which country
italy.
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Old 07-02-08, 08:14 AM
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i had that same ascot, the mint and orange colored one. such a cool lugged frame with shaped tubing.
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Old 07-02-08, 04:14 PM
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The frame I am looking at has the following model number: 9842009 56. I presume the 56 means 56cm frame.

Thoughts on that specific frame? Anybody know about them?
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Old 07-02-08, 08:37 PM
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On most Basso's you can check the serial under the BB to see what year they were made. I have some PDF's that I found on Classic Rendezvous. See if you can find out what kind of tubing it has. Mine is an '85 with an old Campy/Fir wheelset @ ~21lbs. I'm sure you can get it under 20 with Open Pro's and keep the classic look.

I'd buy it if it's in good shape!
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Old 07-02-08, 08:50 PM
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Basso... good stuff
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Old 07-02-08, 09:21 PM
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Basso is still in business (not imported to the US at this time) and claims to make their bikes in Italy: see www.bassobikes.com . There is still a steel bike in their range, the Viper: I have a one of these from around 2000 and it is a fine frame. The Gap was their basic frame and was constructed in slightly different ways depending on the year. There are other steel frames that were above the Gap in the lineup: Ascot, Loto, Viper, etc.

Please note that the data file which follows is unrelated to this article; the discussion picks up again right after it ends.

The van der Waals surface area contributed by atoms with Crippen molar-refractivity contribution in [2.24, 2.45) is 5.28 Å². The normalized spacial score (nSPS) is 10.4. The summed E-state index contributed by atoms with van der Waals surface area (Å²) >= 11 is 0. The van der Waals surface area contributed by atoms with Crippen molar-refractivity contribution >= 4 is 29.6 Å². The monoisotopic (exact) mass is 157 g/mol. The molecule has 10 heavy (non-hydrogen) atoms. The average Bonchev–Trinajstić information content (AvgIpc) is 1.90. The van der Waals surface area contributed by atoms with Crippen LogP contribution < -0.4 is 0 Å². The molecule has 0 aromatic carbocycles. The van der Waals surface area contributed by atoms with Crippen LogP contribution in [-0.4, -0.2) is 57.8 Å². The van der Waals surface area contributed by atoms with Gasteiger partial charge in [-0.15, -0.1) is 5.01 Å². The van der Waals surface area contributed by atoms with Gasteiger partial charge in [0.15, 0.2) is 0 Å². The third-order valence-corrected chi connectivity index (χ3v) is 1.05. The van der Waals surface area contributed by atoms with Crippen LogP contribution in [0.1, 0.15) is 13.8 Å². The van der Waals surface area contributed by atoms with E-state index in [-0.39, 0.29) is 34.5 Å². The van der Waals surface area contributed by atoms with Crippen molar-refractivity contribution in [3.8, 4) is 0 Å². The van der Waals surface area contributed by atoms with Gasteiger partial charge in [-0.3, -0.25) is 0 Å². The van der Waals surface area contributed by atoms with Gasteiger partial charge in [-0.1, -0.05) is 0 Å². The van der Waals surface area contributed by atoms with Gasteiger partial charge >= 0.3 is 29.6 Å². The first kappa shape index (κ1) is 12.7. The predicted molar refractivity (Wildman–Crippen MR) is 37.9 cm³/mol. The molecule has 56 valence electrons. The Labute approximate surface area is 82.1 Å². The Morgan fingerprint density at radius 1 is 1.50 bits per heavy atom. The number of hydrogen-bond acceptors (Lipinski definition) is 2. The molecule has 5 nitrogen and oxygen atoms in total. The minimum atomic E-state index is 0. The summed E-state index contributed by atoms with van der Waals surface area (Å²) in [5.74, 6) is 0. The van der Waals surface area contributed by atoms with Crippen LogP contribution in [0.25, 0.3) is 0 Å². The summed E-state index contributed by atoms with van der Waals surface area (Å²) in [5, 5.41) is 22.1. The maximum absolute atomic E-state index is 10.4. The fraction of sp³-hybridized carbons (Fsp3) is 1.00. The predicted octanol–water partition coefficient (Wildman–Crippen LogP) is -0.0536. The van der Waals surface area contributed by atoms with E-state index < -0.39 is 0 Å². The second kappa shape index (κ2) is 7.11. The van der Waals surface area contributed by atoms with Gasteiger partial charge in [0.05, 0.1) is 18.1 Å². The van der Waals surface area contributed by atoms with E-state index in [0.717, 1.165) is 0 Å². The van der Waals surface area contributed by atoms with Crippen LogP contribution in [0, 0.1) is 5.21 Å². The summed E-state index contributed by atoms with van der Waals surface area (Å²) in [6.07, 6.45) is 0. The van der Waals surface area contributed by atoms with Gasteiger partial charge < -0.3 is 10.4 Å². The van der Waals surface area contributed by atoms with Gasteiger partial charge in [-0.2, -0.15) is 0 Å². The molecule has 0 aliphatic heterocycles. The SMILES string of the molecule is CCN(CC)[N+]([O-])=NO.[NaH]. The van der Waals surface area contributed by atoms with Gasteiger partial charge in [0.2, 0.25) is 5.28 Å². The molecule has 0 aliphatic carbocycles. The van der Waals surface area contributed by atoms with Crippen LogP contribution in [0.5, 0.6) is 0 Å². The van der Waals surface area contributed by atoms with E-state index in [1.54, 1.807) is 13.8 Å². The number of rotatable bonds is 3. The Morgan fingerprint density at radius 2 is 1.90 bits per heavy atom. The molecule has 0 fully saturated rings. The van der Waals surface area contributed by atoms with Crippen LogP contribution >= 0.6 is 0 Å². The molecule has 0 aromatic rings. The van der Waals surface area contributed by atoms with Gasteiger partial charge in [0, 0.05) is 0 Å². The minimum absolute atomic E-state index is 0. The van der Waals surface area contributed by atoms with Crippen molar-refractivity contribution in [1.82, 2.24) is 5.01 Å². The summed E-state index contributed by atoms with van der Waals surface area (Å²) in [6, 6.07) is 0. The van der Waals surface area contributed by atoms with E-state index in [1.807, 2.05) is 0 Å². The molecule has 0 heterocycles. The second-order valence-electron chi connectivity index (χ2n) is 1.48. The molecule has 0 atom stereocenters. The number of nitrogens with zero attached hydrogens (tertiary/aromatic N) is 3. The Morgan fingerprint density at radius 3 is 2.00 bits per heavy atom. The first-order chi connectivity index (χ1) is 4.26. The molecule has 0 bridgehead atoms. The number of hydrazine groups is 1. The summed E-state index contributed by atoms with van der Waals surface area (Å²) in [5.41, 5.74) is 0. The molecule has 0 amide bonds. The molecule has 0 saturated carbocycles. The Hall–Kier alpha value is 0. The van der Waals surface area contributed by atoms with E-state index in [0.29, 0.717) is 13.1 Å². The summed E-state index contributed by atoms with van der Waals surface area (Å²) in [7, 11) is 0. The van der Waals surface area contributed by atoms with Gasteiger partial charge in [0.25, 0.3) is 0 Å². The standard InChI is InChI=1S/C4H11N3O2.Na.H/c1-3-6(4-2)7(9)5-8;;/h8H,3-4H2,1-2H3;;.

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Old 07-02-08, 10:05 PM
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Originally Posted by HigherGround
In the mid to late 90's I had a Basso Ascot made with Columbus MS tubing. It rode nicely, but it was on the heavy side. It served me well though. I completed about 10 centuries on it, including the Assault on Mt. Mitchell.

Unfortunately it developed a crack after just 5 years of use. This particular frame had the seat binder bolt running directly through the top of the seatstays. It looked cool, but I think it was too much stress concentrated in that area. The crack formed on the underside of the weld at the seatstay / seat tube / binder bolt junction. If the Gap you're looking at has the same design, I'd check that area very carefully. The bike pictured below was not mine, but the frame is the same:



A friend of mine had a older model Gap (probably late 80's) where the seat binder bolt was at the top of the seat tube, and the seat stays joined the seat tube below, and he had no problems with it. The picture below shows the seat binder bolt design that I believe is better than what was on the Ascot:



Good luck!
sorry I can't add to the Basso talk, but I will say my 10 year old trek 520 has a seat binder at that point on 2nd picture and it is still doing strong.
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Old 07-03-08, 07:02 AM
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Thanks for the thoughts. Any help on that specific frame would be great. The serial number is: 9842009 56